Tuesday night was Arizona's major-league-leading 35th come-from-behind victory and, Collmenter said, a "true testament to everything we've embodied as a team." The Diamondbacks trotted out a starting lineup with three players (Overbay, Collmenter and third baseman Sean Burroughs) who weren't on their Opening Day roster and with a fourth, second baseman Ryan Roberts, who was only in the majors because of an injury.

The first meeting this season between these two clubs came in late April, back when Arizona was foundering in fourth place and on a four-game losing streak, yet the Diamondbacks still managed to win two of three games against the Phillies at home.

The winners in those two starts are their surprising 1-2 combo of Ian Kennedy and Daniel Hudson, who used similar aggressiveness in the strike zone as Collmenter did Tuesday. Kennedy threw a masterpiece, spinning a three-hit, 10-strikeout complete-game shutout; Hudson's encore wasn't as strong, though he logged a quality start of three runs in six innings without walking anyone and throwing strikes with 72 of his 110 pitches.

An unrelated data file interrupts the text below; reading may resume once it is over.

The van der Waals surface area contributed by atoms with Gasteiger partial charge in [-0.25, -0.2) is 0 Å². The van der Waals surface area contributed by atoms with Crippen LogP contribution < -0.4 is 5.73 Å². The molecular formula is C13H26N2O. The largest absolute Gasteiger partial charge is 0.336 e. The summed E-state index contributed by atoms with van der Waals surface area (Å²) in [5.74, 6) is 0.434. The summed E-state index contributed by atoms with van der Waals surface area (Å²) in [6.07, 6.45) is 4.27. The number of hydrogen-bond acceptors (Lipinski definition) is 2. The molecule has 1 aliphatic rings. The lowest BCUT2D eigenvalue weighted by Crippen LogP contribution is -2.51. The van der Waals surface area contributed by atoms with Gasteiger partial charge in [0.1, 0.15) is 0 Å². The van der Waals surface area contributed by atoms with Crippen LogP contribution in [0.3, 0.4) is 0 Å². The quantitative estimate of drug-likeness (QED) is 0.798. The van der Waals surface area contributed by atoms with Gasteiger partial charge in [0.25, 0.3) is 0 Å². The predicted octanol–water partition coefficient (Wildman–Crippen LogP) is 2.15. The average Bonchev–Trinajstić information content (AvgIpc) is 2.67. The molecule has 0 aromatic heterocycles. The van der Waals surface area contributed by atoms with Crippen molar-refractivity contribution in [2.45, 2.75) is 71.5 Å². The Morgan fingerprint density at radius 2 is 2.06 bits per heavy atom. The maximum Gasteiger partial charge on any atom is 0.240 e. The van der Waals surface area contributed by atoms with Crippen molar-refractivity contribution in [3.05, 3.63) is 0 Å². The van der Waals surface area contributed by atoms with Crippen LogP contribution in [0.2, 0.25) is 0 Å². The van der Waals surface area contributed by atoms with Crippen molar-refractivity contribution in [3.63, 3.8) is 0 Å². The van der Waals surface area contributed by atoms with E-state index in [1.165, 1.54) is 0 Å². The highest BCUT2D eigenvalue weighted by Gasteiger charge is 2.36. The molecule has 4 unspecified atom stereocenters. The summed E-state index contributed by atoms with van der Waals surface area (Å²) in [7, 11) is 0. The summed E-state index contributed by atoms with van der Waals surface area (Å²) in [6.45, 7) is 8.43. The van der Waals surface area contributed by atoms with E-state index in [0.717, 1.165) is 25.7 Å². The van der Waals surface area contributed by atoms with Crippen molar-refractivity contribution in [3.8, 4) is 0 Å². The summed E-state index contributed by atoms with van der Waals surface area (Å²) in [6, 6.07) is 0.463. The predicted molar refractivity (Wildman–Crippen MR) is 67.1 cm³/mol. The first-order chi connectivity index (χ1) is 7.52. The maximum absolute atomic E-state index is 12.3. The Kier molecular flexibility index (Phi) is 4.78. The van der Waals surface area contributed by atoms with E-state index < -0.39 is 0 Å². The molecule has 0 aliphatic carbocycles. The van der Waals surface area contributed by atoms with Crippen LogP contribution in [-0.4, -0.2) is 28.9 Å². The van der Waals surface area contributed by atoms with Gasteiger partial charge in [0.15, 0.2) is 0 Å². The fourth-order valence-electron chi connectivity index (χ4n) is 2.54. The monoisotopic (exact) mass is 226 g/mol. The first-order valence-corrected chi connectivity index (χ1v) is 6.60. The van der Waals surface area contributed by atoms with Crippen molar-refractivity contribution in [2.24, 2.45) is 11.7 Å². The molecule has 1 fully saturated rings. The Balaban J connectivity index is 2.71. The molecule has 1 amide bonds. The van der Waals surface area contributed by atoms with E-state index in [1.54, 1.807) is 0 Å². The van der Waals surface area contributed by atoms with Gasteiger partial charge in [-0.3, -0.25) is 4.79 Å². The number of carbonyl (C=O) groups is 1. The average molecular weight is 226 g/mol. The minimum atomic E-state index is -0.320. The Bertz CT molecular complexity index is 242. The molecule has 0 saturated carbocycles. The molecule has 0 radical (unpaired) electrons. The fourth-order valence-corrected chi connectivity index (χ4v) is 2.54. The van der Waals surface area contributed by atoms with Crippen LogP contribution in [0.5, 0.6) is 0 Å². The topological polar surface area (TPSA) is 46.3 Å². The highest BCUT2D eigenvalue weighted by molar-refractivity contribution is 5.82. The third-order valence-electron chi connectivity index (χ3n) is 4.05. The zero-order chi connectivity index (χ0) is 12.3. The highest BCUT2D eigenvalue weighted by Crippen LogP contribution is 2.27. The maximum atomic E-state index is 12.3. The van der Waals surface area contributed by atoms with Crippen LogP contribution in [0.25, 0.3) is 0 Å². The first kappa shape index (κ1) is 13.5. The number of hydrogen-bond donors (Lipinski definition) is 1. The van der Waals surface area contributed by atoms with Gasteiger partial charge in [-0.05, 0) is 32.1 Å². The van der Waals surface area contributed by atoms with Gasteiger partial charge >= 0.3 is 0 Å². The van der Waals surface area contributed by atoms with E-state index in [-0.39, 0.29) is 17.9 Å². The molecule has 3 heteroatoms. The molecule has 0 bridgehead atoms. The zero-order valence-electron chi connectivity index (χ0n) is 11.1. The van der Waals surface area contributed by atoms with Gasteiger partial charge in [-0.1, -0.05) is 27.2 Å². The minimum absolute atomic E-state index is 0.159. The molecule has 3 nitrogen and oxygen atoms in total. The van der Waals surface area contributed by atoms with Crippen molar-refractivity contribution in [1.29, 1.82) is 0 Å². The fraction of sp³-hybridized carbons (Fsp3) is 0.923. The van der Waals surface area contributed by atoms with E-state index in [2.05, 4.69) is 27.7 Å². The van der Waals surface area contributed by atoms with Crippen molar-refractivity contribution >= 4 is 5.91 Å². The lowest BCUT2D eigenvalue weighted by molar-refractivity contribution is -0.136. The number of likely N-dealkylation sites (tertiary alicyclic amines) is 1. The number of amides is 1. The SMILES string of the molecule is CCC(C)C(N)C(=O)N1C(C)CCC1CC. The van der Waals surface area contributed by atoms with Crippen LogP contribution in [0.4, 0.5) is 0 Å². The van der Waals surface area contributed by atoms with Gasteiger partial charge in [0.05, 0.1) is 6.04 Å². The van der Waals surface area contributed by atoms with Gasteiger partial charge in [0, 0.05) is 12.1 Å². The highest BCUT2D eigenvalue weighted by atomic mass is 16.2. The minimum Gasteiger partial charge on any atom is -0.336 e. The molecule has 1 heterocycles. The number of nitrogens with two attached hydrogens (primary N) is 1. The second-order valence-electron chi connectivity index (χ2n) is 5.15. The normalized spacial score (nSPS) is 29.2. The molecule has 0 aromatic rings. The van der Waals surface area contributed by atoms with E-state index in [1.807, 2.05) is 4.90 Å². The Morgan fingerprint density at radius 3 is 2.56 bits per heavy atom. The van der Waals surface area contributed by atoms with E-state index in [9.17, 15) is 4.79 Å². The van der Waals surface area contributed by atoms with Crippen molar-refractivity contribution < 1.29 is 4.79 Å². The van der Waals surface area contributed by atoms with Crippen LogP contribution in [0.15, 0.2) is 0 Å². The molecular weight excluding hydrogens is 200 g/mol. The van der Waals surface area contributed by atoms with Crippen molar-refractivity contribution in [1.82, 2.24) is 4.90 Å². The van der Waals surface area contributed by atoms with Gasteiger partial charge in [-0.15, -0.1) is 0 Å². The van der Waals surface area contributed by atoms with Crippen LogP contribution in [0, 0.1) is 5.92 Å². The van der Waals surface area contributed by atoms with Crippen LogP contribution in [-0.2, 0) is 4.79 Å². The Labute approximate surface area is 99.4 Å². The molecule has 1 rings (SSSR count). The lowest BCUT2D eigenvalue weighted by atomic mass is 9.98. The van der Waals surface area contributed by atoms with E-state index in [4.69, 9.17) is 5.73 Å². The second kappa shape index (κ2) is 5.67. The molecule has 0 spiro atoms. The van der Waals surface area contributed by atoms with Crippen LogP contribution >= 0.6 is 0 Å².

No one will confuse Arizona's rotation with Philadelphia's -- the D-backs have allowed 531 runs compared to the Phillies' 394 -- but their offensive firepower has been slightly superior, 559 runs to 530. But it's that improved pitching staff that gives the Diamondbacks a realistic shot at the postseason. New general manager Kevin Towers has assembled a pitching staff that has sliced two runs off its bullpen's ERA and one run off its starters' ERA. Arizona is the only NL club not to lose a game in which it led at the conclusion of the eighth inning.

After the game, as the Diamondbacks showered, dressed and spoke to the media, the broadcast of Giants-Braves -- the current runners-up in the NL West and East -- played on clubhouse televisions. The players weren't glued to the screens, but there interest was clear, especially after Atlanta's Martin Prado singled home the winning run in the bottom of the 11th inning to deliver a blow to Arizona's nemesis, eliciting a small cheer from the Diamondbacks in the room.

There are 40 games left to play and long odds of beating a powerhouse like Philadelphia, but it's looking more and more likely Arizona will at least get the chance.